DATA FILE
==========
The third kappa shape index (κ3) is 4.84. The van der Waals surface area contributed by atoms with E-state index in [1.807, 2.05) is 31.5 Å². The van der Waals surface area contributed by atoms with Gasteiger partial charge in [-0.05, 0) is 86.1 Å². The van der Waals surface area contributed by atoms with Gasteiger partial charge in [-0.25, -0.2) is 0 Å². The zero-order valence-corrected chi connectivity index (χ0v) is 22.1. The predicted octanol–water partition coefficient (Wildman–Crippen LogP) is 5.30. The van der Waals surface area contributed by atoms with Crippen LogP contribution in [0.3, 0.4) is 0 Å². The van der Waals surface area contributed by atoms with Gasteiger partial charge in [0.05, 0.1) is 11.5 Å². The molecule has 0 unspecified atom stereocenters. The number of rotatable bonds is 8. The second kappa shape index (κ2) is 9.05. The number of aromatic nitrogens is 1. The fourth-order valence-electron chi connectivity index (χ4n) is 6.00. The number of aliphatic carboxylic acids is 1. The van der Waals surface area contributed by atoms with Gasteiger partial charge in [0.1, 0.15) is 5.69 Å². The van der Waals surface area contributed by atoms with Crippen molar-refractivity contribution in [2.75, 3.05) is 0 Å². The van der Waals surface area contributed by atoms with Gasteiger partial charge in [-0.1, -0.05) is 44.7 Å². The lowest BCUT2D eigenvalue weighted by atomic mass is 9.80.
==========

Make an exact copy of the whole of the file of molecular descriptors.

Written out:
The third kappa shape index (κ3) is 4.84. The van der Waals surface area contributed by atoms with E-state index in [1.807, 2.05) is 31.5 Å². The van der Waals surface area contributed by atoms with Gasteiger partial charge in [-0.05, 0) is 86.1 Å². The van der Waals surface area contributed by atoms with Gasteiger partial charge in [-0.25, -0.2) is 0 Å². The zero-order valence-corrected chi connectivity index (χ0v) is 22.1. The predicted octanol–water partition coefficient (Wildman–Crippen LogP) is 5.30. The van der Waals surface area contributed by atoms with Crippen LogP contribution in [0.3, 0.4) is 0 Å². The van der Waals surface area contributed by atoms with Gasteiger partial charge in [0.05, 0.1) is 11.5 Å². The molecule has 0 unspecified atom stereocenters. The number of rotatable bonds is 8. The second kappa shape index (κ2) is 9.05. The number of aromatic nitrogens is 1. The fourth-order valence-electron chi connectivity index (χ4n) is 6.00. The number of aliphatic carboxylic acids is 1. The van der Waals surface area contributed by atoms with Gasteiger partial charge in [0.1, 0.15) is 5.69 Å². The van der Waals surface area contributed by atoms with Crippen molar-refractivity contribution in [2.75, 3.05) is 0 Å². The van der Waals surface area contributed by atoms with Gasteiger partial charge in [-0.1, -0.05) is 44.7 Å². The lowest BCUT2D eigenvalue weighted by atomic mass is 9.80.